Audio, then, is really the puppet master in films. You see with your ears more than you realise.  It’s operating on a subconscious level. Maybe this is because we are so attuned, most of the time, to not having any control over the sounds that surround us on a daily basis.  Walk around a city and your ears are assaulted by the sounds of cars, wildlife, human chatter; sitting in an office it’ll be the whir of machinery, footsteps, banal chit-chat.  None of this you can control, but it all contributes to how you feel.  So now take someone in a film walking down a street. Say the character has just been sacked from their job and is pissed off but mildly excited by the opportunities presented by the sacking. Sure you could just overlay the scene with some kind of music track, if you really want to be obvious and come over all Homes Under The Hammer you could use something with the subtlety of a sledgehammer  like We Gotta Get Out Of This Place by the Animals. You could do that, or you could portray the character’s emotions by using construction noise, dogs barking, speeding cars…whatever puts the viewer in their headspace. When it came to doing the sound mix for a short boxing documentary I made a few years back I wanted to keep things simple. I was determined to resist the temptation of overdoing the sound of punches.  It’s a trend that has become increasingly obvious in boxing repeats broadcast these days.  Punches landing sound more impactful because someone somewhere has added some sound effects.  The impact is amplified.  The effect, to me at least, is somewhat jarring. So all the punch sounds you hear in A Good Second are genuine and recorded in camera. Conversely, the sections filmed on trains travelling between fights has had copious amounts of train sounds added in post. When I hear it back now I suspect we rather overdid it, or at least failed to get the levels correct, as the train sounds rather dominate the dialogue between my subject Harvey, and his manager Chris Sanigar. The subtlety I was aiming for in the sound mix is, alas, missing from this section of my film.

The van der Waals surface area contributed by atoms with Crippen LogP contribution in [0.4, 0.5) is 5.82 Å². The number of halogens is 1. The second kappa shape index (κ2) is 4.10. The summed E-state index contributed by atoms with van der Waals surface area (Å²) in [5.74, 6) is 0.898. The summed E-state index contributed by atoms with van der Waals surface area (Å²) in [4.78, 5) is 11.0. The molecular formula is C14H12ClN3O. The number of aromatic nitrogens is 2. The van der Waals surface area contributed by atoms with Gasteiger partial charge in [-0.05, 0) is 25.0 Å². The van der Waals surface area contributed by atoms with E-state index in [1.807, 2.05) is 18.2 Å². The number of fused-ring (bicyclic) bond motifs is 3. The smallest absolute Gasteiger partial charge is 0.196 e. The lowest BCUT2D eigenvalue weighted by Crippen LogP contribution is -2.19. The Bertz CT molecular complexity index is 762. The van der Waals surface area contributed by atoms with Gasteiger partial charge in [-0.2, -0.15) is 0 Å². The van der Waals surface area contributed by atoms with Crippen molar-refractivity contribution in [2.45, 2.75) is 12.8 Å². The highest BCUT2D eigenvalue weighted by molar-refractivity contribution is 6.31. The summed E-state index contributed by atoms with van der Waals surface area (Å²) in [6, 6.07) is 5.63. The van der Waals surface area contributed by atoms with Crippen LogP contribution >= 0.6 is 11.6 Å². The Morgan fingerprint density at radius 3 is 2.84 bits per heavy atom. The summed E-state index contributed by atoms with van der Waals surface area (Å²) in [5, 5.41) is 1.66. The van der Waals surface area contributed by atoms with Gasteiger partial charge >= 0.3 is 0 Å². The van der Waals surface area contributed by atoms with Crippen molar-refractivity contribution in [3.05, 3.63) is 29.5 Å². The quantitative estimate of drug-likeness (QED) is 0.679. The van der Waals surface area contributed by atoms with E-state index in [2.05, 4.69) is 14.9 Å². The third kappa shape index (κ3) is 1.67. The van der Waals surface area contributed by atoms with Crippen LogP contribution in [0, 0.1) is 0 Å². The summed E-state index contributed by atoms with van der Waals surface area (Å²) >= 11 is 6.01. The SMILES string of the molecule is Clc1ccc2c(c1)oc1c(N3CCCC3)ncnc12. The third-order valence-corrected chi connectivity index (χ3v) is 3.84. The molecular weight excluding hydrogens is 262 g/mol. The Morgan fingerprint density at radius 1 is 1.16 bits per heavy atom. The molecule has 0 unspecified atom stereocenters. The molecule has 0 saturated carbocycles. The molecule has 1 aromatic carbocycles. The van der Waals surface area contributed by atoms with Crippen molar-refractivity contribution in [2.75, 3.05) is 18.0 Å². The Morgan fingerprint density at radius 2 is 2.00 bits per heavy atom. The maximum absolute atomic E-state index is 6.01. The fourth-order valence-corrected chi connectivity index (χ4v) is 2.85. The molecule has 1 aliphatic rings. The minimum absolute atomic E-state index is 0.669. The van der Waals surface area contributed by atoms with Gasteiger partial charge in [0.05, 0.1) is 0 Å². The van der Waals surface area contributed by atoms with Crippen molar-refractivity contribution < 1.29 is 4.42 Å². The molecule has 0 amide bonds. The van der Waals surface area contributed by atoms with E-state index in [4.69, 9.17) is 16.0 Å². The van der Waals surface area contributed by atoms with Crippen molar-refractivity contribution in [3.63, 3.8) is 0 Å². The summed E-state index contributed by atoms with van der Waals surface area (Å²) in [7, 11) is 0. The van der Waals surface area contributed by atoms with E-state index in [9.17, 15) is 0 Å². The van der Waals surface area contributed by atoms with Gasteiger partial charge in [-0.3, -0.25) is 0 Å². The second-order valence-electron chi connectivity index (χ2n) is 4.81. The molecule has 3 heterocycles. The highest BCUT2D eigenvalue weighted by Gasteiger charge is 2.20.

A good example of where subtle sound design is key to enhancing the visuals and impacting a scene can be found in the aforementioned Interstellar.  The first planet the astronauts land on in their bid to try and find an alternative hospitable planet to colonise is close to a black hole,  Its proximity to which causes time dilation, meaning that every hour spent on the planet will mean seven years elapse back on earth.  To help convey this a ticking clock can be heard. It’s not a normal clock though.  This clock ticks once every 1.25 seconds, which means that each tick represents one day on earth.

Nolan excels in this kind of minute detail in his filmmaking. The ticking clock was something that I hadn’t become consciously aware of the first few times I watched the film.  I do recall being affected by the sequences though; the dilated ticking clock presumably subconsciously screwing with my senses.  You know something is happening, but you just can’t quite put your finger on what.   This is the art of good sound design.  The fact that Nolan pays such close attention to detail with his sound suggests that the dialogue issues that apparently beset his productions are done knowingly.  

You could argue that this adds a certain something to the sound design – lending things a realistic nature that immerses the viewer further into the film experience – and thus also the film as a whole.   After all, conversations in real life can frequently be interrupted, misheard or misunderstood. The whole film experience is, therefore, more true to life.  Whether or not this is a good thing is open to interpretation. My own view is that, whilst I agree films should be an immersive, mind expanding event that have the potential to screw with your senses, we should at least be able to hear what’s being said without the need for subtitles.